‘EO’ Director Jerzy Skolimowski Interview On Poland Oscar Entry — Contenders International –

Polish teacher Jerzy Skolimowski is calling. EOWinner of the Cannes Film Festival’s Jury Prize and just this week the New York Film Critics Circle’s Best Foreign Film Award, “virtually a road movie” whose POVs of the titular donkey are “all of the filming and editing.” were influential factors.”

EO There is a vision of modern Europe seen through the eyes of a donkey, traveling through a world where destruction and despair are replaced by unexpected joy. From Sideshow and Janus Films, this is Poland’s entry in the Best International Feature Film Oscar race.


Comparisons are made with Robert Bresson’s 1966 study of the same animal species. Come Hazard Balthazar, Welcome some Skolimowski. During’s Contenders Film: International event, Skolimowski discussed the film’s profound impact on him.

“I was a young unknown filmmaker from Poland and suddenly I got a call from his boss. [prestigious film journal] Cahiers du Cinema“He said. “They wanted to interview me because they just made a list of the 10 best films of the year and to my surprise, my little Polish film. Walkover was in second place. Of course I was very happy, but I immediately asked who was number one and it was Bresson. Balthazar

Skolimowski immediately sought out and “loved” the film. But beyond its definition Balthazar And Bresson, “I had an absolutely extraordinary experience that I’ve never had before or since. When the movie was over, I found that I had tears in my eyes. I never cry in the cinema, not even one tear.” “Being somewhat cynical about watching movies, I found myself more interested in how it was done. But Bresson brought me up to the average spectator who went to the box office, bought a ticket, saw a movie and Finally found myself crying.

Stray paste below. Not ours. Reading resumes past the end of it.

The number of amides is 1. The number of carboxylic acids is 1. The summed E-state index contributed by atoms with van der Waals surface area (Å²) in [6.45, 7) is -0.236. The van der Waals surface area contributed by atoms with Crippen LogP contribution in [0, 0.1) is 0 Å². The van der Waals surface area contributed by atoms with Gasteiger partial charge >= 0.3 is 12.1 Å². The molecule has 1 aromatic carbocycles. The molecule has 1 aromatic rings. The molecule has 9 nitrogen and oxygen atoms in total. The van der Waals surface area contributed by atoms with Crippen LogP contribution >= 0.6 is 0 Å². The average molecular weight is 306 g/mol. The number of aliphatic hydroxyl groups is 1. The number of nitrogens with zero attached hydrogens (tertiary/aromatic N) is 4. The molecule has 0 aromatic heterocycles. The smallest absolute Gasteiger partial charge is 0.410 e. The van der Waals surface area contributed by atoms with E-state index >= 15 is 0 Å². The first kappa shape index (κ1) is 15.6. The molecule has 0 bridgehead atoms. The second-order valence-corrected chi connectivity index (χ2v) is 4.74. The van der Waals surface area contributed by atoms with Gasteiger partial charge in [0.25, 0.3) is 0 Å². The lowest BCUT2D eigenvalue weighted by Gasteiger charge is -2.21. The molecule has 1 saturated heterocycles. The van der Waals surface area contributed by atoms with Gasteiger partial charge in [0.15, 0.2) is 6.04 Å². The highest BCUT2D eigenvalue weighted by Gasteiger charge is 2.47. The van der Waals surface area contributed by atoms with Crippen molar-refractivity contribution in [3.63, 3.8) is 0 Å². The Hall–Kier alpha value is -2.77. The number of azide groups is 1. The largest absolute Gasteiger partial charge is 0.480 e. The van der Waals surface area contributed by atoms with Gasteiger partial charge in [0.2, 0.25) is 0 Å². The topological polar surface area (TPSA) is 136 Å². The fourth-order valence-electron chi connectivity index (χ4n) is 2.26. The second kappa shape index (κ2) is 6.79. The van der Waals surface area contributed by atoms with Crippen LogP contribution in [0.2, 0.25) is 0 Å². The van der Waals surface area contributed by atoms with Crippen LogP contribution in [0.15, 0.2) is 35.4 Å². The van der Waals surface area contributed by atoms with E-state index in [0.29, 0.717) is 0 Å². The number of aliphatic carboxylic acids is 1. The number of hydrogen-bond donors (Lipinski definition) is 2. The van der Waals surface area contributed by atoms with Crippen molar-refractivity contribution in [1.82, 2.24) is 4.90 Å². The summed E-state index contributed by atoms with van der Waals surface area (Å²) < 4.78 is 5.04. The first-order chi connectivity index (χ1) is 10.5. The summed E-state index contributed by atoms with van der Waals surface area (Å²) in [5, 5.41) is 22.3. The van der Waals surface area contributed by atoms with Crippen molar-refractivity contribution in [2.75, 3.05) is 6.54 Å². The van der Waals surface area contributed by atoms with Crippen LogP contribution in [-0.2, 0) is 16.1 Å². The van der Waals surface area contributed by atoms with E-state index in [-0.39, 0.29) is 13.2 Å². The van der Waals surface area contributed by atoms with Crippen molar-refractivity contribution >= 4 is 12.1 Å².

Taking a lesson from Bresson, Skolimowsky said, “An animal character can strike an audience more profoundly and somehow stronger than any human character who might be performing. … An animal doesn’t know the act, it doesn’t.” Know that they are acting. They are natural. They are there.


So, “Donkey d*ath inside [Balthazar] taught me the great lesson that I can take the risk of making a film with an animal character as a protagonist because it guarantees that the audience will believe, trust.

Did fighting the animals present a particular challenge that took the script in a different direction? Screenwriter Eva Piaskowski, who was also on the Contenders panel, said: “I think the meaningful difference between the script and the film is that we found out that we loved seeing the donkey so much that we basically cut out the human. Given more sections with each revision version.


Check back Monday for the panel video.

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